But Will American Iron stay in business?
American Iron magazine has been around for over 30 years, but print motorcycle publications seem to all be suffering a quick and sudden death.
Last year saw the demise of Cycle Canada as a print publication despite their self-labeling as “Canada’s leading motorcycle magazine.” Rob Harris’ Canada Moto Guide is a shell of what it once was since Rob’s unfortunate passing in 2016. Going back to 2014, we gave a shout out to the closing of Iron Works magazine after over 20 years in production.
It seems like no matter what side of the border you’re on, the motorcycle content producing industry is becoming less and less about independently (often family-owned) motorcycle publications, and more about giant motorcycle retailers (many of which are owned by the same one umbrella company) that throw big marketing budgets into content creation. Time will tell whether that’s a good or a bad thing.
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Unfortunately for American Iron magazine, their time has come. COVID-19 meant their advertising income crashed as advertisers pulled out of the magazine. The timing of the virus, just in the build-up to riding season, couldn’t have been worse for a motorcycle industry that seems like it still hasn’t fully covered to what it was before the recession hit in 2009.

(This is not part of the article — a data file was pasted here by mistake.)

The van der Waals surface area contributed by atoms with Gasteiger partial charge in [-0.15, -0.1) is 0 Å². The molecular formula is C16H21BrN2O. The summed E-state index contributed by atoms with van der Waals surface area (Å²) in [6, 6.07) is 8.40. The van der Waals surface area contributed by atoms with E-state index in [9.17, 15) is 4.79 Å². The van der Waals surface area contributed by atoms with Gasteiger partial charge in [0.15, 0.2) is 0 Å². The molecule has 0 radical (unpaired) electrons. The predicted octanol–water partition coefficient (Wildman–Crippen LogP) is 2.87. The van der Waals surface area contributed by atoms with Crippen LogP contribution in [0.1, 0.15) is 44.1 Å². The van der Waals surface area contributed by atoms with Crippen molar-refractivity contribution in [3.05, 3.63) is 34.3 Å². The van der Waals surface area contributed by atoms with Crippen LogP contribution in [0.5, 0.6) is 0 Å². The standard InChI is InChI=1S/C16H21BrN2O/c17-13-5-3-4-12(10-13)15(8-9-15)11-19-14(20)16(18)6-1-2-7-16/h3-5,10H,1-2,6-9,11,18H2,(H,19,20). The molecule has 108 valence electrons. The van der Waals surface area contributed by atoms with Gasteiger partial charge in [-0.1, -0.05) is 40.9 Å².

American Iron tried to reduce page count and content in their magazines, but all that leads to is motorcyclists spending the same money to get less, which should never be an option and can only carry you for so long. From Buzz Kanter, Editor in Chief of American Iron: “Rather than watch our magazines decline even further, we have suspended publication as we explore our options.”
This quote from Buzz is interesting. It flirts with the idea that this may not be the end of American Iron, that their might be some other way, like, oh, I don’t know, a website like this one, or a YouTube channel like this one. But he goes on to say: “Rather than dwell on the end of our magazines, I hope you’ll join us remembering your favorite articles, writers, photographers and events that we have enjoyed over the years.” Which doesn’t exactly inspire much confidence in the future of American Iron.
Personally, I’ve always taken issue with a lot of motorcycle magazines. I wrote about it in the article In a World of Alternative Facts, Should You Trust Your Motorcycle Magazine? where I shared my experiences dealing with some motorcycle magazines from my time working in the industry and seeing just how much magazines counted on advertising revenue from motorcycle manufacturers, and just how much they were willing to promise those manufacturers in exchange for the money. But, I’ve had no experiences with American Iron, and it’s always a sad day to see another motorcycle publication close their doors.
Hopefully American Iron will find some way to land on their feet, in a different shape or form. You don’t get to 30 years in the motorcycle publishing scene without doing a lot of things right. Best of luck to Buzz and all of his team.
Ride safe everyone!